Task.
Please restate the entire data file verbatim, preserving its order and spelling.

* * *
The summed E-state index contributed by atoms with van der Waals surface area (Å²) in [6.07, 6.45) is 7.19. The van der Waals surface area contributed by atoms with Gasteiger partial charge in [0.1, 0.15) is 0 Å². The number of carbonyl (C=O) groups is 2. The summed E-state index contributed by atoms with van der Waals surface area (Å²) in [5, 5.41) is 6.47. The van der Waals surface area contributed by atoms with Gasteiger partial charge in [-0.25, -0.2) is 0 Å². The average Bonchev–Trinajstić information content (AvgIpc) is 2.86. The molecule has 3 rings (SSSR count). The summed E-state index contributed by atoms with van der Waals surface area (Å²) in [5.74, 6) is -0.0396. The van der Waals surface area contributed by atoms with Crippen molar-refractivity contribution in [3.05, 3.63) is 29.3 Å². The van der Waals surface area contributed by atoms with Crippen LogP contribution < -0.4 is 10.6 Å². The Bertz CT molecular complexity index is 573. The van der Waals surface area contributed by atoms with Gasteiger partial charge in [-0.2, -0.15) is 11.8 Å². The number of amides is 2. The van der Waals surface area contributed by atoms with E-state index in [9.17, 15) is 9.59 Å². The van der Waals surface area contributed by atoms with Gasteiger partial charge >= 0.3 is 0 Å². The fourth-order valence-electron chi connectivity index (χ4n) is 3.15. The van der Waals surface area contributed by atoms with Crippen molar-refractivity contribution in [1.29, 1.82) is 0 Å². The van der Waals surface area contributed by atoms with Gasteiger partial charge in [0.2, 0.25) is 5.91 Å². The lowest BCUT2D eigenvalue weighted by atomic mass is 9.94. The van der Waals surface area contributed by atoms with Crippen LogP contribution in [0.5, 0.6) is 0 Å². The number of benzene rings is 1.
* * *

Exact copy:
The summed E-state index contributed by atoms with van der Waals surface area (Å²) in [6.07, 6.45) is 7.19. The van der Waals surface area contributed by atoms with Gasteiger partial charge in [0.1, 0.15) is 0 Å². The number of carbonyl (C=O) groups is 2. The summed E-state index contributed by atoms with van der Waals surface area (Å²) in [5, 5.41) is 6.47. The van der Waals surface area contributed by atoms with Gasteiger partial charge in [-0.25, -0.2) is 0 Å². The average Bonchev–Trinajstić information content (AvgIpc) is 2.86. The molecule has 3 rings (SSSR count). The summed E-state index contributed by atoms with van der Waals surface area (Å²) in [5.74, 6) is -0.0396. The van der Waals surface area contributed by atoms with Crippen molar-refractivity contribution in [3.05, 3.63) is 29.3 Å². The van der Waals surface area contributed by atoms with Crippen LogP contribution < -0.4 is 10.6 Å². The Bertz CT molecular complexity index is 573. The van der Waals surface area contributed by atoms with Gasteiger partial charge in [-0.2, -0.15) is 11.8 Å². The number of amides is 2. The van der Waals surface area contributed by atoms with E-state index in [9.17, 15) is 9.59 Å². The van der Waals surface area contributed by atoms with Gasteiger partial charge >= 0.3 is 0 Å². The fourth-order valence-electron chi connectivity index (χ4n) is 3.15. The van der Waals surface area contributed by atoms with Crippen molar-refractivity contribution in [1.29, 1.82) is 0 Å². The van der Waals surface area contributed by atoms with Gasteiger partial charge in [0.2, 0.25) is 5.91 Å². The lowest BCUT2D eigenvalue weighted by atomic mass is 9.94. The van der Waals surface area contributed by atoms with Crippen LogP contribution in [0.5, 0.6) is 0 Å². The number of benzene rings is 1.